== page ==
Pile packing on new carpet is caused by the loss of yarn resilience. (Resilience is a yarn quality that causes it to spring back to its original position after having been stepped on and compressed under body weight.) The question: what causes yarn to loose resilience?
Perhaps I should first point out that resilience varies with the yarn type. Nylon and wool have excellent resilience, Polypropylene (Olefin) the poorest, Polyester and acrylic would fall somewhere in between. However because of wear; resilience gradually diminishes and in time pile packing is inevitable; no matter the yarn type.
The answer: lack of proper maintenance (from new) will cause the yarn to pack down much sooner than it should.
We live in a very dirty world – a fact we’d do well to remember for both new carpet and health reasons. Motor oil, acid, soot, asphalt, industrial gases, pesticides, herbicides, lawn fertilizer, dust and grit – all are commonplace and threaten health.
We carry these pollutants (and a great many others) into our homes on the soles of our shoes. Yet, to these contaminants, we add hair, skin cells, food crumbs, beverage spills, pet accidents, cooking vapors as well as a hoard of residues from a wide range of chemicals inherent in the products we use – cleaning chemicals, disinfectants, deodorizers, air fresheners, polishes – to name but a few.
Obviously there can be many ingredients in the wide variety mentioned above that can cause these substances to stick to carpet yarn. The oil and grease we track indoors from streets and parking lots are among the worst. Once grease and oil have begun to adhere to carpet yarn, the gummy consistency not only attracts still more, but also provides the adhesive for would be vacuum-able soils that get pressed into the tacky substance under foot.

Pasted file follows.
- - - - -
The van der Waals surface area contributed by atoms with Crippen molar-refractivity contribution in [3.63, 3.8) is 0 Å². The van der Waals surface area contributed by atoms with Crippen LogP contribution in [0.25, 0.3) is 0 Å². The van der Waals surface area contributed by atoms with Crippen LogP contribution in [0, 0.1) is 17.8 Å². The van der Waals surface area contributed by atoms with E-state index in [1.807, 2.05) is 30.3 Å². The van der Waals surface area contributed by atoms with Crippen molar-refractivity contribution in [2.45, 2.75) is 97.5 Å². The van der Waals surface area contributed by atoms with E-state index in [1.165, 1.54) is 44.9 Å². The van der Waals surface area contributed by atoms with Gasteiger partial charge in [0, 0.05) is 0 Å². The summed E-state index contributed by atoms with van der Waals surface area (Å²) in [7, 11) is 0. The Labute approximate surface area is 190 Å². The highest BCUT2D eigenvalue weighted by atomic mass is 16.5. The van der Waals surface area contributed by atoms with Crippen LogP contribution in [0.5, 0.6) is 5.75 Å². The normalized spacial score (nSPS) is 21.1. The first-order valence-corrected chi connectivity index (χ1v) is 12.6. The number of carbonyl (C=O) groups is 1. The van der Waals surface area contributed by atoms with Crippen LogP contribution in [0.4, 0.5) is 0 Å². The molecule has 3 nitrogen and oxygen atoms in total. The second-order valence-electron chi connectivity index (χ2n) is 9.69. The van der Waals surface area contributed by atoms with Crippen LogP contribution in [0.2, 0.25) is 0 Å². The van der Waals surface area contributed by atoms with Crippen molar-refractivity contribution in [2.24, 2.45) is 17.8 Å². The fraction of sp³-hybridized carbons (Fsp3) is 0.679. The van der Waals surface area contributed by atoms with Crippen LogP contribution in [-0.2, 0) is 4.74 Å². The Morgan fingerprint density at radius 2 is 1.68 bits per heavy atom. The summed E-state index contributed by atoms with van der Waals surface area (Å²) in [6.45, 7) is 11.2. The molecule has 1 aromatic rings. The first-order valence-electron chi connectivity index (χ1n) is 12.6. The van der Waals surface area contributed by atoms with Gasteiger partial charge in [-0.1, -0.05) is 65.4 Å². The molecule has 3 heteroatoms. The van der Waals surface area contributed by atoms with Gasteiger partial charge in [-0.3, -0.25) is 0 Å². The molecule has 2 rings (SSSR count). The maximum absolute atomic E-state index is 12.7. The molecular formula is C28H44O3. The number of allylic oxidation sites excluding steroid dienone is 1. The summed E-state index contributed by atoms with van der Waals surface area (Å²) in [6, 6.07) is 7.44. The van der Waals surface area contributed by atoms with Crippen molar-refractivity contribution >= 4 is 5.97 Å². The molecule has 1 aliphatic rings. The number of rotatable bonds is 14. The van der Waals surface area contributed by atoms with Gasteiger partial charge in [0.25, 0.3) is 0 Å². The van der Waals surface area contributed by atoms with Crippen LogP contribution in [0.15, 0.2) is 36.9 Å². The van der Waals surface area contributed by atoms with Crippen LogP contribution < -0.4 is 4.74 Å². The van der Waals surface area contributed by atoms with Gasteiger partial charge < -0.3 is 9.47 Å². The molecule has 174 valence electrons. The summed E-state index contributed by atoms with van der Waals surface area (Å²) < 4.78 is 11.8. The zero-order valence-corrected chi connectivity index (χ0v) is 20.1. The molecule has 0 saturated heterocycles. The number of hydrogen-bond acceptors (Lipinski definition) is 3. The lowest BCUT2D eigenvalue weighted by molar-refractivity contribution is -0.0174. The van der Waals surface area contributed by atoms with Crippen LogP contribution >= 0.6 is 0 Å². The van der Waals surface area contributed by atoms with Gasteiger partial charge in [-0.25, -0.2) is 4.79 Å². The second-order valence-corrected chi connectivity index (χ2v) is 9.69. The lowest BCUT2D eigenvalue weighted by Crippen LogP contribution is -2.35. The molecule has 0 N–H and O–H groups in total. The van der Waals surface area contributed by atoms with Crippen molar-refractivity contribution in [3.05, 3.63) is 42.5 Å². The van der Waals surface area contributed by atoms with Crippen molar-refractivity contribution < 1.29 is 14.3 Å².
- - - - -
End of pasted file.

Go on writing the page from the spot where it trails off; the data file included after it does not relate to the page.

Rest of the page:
As the accumulating filth increases in both mass and weight, yarn resilience becomes progressively impaired. Eventually, continuous traffic over dirty carpeting will cause the pile to stick flat to the backing. Will cleaning restore yarn resilience?
The more soil permitted to accumulate in carpet and the longer it is permitted to remain packed, the less likely cleaning is to restore yarn resilience. Continued traffic over soiled carpeting destroys resilience. Cleaning can loft the pile; but when traffic resumes the pile will lay down again almost immediately.
“An ounce of prevention is worth a pound of cure.”
You would be wise to avoid soils as much as possible, since doing so would increase carpet life and beauty while reducing maintenance cost.
1) Don’t wear street shoes on your carpeting. 2) Don’t consume foodstuffs over it. 3) Keep it vacuumed well, especially in high traffic areas. 4) Don’t tolerate house pets that are not house broken. 5) When you clean your carpeting, make sure you employ a trained technician who rinses properly. Cleaning agent left in carpeting can cause pile packing as well – to say nothing of rapid re-soiling.
Since eventual soiling is inevitable, you’d also be wise to clean your carpeting when soil first begins to show. Don’t let it accumulate. You have two good reasons to keep your carpeting clean: 1) The waste that invades our homes can involve serious health threats, and 2) as the quantity increases, so does the probability of carpet damage.
Remember: Carpet is a textile product just like the clothes in your closet. If it is not maintained properly it will ugly out before it wears out.